Law Technology News
January 14, 2013
6. January 14, 2013 01:28 PM
William makes valid points that apply equally well to the selection of any technology. At the risk of over-simplifying; it boils down to performing a cost/benefit analysis when considering whether to adopt or keep any solution, and this applies as much to SharePoint as to multi-function printers, conferencing services, tablet computers, or any other IT-provided tool.
In my opinion SharePoint's wide adoption reflects a collective cost/benefit calculation of many CIOs and other IT decision-makers over the past decade. This level of adoption cannot simply be dismissed as accidental or wholly misguided.
I do agree that as Microsoft has raised the licensing costs for SharePoint it's imperative to ask whether its use is cost justified for any specific set of applications. It also appears to me that the latest release of SharePoint is primarily a UI update, and does not represent the significant architectural advance of its predecessor.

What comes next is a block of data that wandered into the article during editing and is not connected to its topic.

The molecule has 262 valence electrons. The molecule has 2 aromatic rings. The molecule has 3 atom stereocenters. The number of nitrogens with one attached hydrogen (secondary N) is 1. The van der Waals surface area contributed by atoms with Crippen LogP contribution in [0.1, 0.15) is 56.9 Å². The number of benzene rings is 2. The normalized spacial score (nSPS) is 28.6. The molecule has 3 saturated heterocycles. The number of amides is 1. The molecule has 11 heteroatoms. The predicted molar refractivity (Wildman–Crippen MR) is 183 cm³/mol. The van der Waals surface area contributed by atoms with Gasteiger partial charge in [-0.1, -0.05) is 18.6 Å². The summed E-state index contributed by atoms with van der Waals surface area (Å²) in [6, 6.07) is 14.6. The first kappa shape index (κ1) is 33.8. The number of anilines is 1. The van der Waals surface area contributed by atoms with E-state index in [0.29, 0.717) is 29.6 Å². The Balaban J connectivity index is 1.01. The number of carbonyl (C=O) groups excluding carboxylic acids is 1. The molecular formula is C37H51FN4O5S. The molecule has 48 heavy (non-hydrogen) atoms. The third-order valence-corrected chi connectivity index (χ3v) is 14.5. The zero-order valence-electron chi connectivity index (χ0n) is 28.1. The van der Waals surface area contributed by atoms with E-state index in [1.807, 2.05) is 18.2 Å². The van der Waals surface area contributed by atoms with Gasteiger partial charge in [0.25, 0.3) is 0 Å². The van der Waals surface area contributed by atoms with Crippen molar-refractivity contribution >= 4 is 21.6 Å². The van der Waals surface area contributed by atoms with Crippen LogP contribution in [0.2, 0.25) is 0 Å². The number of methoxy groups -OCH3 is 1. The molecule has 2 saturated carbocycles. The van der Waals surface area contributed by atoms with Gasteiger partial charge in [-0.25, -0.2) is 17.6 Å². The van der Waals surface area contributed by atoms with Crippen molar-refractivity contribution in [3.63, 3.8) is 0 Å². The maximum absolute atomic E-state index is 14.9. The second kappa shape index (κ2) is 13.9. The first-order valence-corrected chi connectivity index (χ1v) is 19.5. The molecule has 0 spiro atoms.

— Mark Gerow
7. January 14, 2013 11:52 AM
In a few sentences, casually I might add, you discount the SharePoint web parts that many of the large legal vertical software vendors have created. There are *no* other web portals that have the ability to do this. That is why SharePoint is the standard and will be for the foreseeable future. Those web parts are invaluable for many firms.
As far as users storing documents in SharePoint, perhaps you should be asking yourself why? I know the answer. Many of the traditional legal vertical DMS offerings are not very user friendly. SharePoint growth happens for a reason, SharePoint empowers the people who make money for the firm to work in the way they want. IT has to realize that the top down world of dictating how people work is no longer going to be accepted.
You also discount the free version of SharePoint that many firms could use, if they chose to.
SharePoint isn't going away any time soon.
— Beau Mersereau